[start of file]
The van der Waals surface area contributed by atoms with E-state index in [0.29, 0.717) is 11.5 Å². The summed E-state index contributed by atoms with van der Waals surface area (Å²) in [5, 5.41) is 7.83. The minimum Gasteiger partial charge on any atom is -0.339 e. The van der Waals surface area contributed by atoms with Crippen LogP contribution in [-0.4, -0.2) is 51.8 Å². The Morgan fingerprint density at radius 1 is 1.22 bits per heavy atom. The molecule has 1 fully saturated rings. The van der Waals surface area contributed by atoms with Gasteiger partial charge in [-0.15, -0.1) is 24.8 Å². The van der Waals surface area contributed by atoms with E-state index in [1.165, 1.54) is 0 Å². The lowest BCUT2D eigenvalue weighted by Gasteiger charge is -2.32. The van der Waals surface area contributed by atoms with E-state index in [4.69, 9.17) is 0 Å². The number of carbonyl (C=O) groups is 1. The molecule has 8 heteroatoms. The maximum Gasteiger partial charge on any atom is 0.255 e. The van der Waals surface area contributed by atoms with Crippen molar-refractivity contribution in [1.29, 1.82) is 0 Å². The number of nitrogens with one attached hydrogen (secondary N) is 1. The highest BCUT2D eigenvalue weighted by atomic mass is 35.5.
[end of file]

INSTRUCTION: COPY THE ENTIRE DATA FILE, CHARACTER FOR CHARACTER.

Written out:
The van der Waals surface area contributed by atoms with E-state index in [0.29, 0.717) is 11.5 Å². The summed E-state index contributed by atoms with van der Waals surface area (Å²) in [5, 5.41) is 7.83. The minimum Gasteiger partial charge on any atom is -0.339 e. The van der Waals surface area contributed by atoms with Crippen LogP contribution in [-0.4, -0.2) is 51.8 Å². The Morgan fingerprint density at radius 1 is 1.22 bits per heavy atom. The molecule has 1 fully saturated rings. The van der Waals surface area contributed by atoms with Gasteiger partial charge in [-0.15, -0.1) is 24.8 Å². The van der Waals surface area contributed by atoms with E-state index in [1.165, 1.54) is 0 Å². The lowest BCUT2D eigenvalue weighted by Gasteiger charge is -2.32. The van der Waals surface area contributed by atoms with E-state index in [4.69, 9.17) is 0 Å². The number of carbonyl (C=O) groups is 1. The molecule has 8 heteroatoms. The maximum Gasteiger partial charge on any atom is 0.255 e. The van der Waals surface area contributed by atoms with Crippen molar-refractivity contribution in [1.29, 1.82) is 0 Å². The number of nitrogens with one attached hydrogen (secondary N) is 1. The highest BCUT2D eigenvalue weighted by atomic mass is 35.5.